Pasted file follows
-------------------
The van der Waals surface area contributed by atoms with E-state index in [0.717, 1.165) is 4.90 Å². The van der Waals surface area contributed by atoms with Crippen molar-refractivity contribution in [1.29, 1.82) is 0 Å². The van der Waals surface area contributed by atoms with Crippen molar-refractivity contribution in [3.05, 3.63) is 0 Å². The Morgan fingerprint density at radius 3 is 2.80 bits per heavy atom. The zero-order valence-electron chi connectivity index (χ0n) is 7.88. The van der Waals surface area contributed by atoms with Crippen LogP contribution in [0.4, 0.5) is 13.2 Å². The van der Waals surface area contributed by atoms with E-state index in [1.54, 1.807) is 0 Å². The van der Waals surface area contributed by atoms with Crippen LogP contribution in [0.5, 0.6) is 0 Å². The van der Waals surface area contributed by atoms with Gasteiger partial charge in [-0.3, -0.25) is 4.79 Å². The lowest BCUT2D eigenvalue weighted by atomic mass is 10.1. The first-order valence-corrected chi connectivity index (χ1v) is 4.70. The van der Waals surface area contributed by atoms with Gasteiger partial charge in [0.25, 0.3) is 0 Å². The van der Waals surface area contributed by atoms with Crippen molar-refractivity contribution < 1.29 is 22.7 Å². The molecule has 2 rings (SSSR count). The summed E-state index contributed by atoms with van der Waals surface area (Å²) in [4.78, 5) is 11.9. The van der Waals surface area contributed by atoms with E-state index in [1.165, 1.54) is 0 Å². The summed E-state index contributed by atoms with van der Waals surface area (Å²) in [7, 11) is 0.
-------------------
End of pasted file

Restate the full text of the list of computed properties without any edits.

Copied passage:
The van der Waals surface area contributed by atoms with E-state index in [0.717, 1.165) is 4.90 Å². The van der Waals surface area contributed by atoms with Crippen molar-refractivity contribution in [1.29, 1.82) is 0 Å². The van der Waals surface area contributed by atoms with Crippen molar-refractivity contribution in [3.05, 3.63) is 0 Å². The Morgan fingerprint density at radius 3 is 2.80 bits per heavy atom. The zero-order valence-electron chi connectivity index (χ0n) is 7.88. The van der Waals surface area contributed by atoms with Crippen LogP contribution in [0.4, 0.5) is 13.2 Å². The van der Waals surface area contributed by atoms with E-state index in [1.54, 1.807) is 0 Å². The van der Waals surface area contributed by atoms with Crippen LogP contribution in [0.5, 0.6) is 0 Å². The van der Waals surface area contributed by atoms with Gasteiger partial charge in [-0.3, -0.25) is 4.79 Å². The lowest BCUT2D eigenvalue weighted by atomic mass is 10.1. The first-order valence-corrected chi connectivity index (χ1v) is 4.70. The van der Waals surface area contributed by atoms with Gasteiger partial charge in [0.25, 0.3) is 0 Å². The van der Waals surface area contributed by atoms with Crippen molar-refractivity contribution < 1.29 is 22.7 Å². The molecule has 2 rings (SSSR count). The summed E-state index contributed by atoms with van der Waals surface area (Å²) in [4.78, 5) is 11.9. The van der Waals surface area contributed by atoms with E-state index in [1.165, 1.54) is 0 Å². The summed E-state index contributed by atoms with van der Waals surface area (Å²) in [7, 11) is 0.